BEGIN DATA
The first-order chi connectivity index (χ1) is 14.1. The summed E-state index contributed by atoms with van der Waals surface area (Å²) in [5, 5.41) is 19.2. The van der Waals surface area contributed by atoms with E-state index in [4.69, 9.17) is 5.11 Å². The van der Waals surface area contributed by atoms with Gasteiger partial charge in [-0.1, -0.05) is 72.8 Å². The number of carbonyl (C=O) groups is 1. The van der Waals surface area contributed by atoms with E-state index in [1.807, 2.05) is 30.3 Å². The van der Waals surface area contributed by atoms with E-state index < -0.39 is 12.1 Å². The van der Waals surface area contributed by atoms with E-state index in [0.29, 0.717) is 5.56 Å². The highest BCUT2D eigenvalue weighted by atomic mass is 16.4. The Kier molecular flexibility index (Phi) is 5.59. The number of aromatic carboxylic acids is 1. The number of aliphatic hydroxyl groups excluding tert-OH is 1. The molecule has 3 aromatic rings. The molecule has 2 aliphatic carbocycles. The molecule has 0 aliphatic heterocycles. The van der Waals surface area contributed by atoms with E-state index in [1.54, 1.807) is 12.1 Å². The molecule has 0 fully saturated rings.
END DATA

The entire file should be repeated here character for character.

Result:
The first-order chi connectivity index (χ1) is 14.1. The summed E-state index contributed by atoms with van der Waals surface area (Å²) in [5, 5.41) is 19.2. The van der Waals surface area contributed by atoms with E-state index in [4.69, 9.17) is 5.11 Å². The van der Waals surface area contributed by atoms with Gasteiger partial charge in [-0.1, -0.05) is 72.8 Å². The number of carbonyl (C=O) groups is 1. The van der Waals surface area contributed by atoms with E-state index in [1.807, 2.05) is 30.3 Å². The van der Waals surface area contributed by atoms with E-state index < -0.39 is 12.1 Å². The van der Waals surface area contributed by atoms with E-state index in [0.29, 0.717) is 5.56 Å². The highest BCUT2D eigenvalue weighted by atomic mass is 16.4. The Kier molecular flexibility index (Phi) is 5.59. The number of aromatic carboxylic acids is 1. The number of aliphatic hydroxyl groups excluding tert-OH is 1. The molecule has 3 aromatic rings. The molecule has 2 aliphatic carbocycles. The molecule has 0 aliphatic heterocycles. The van der Waals surface area contributed by atoms with E-state index in [1.54, 1.807) is 12.1 Å². The molecule has 0 fully saturated rings.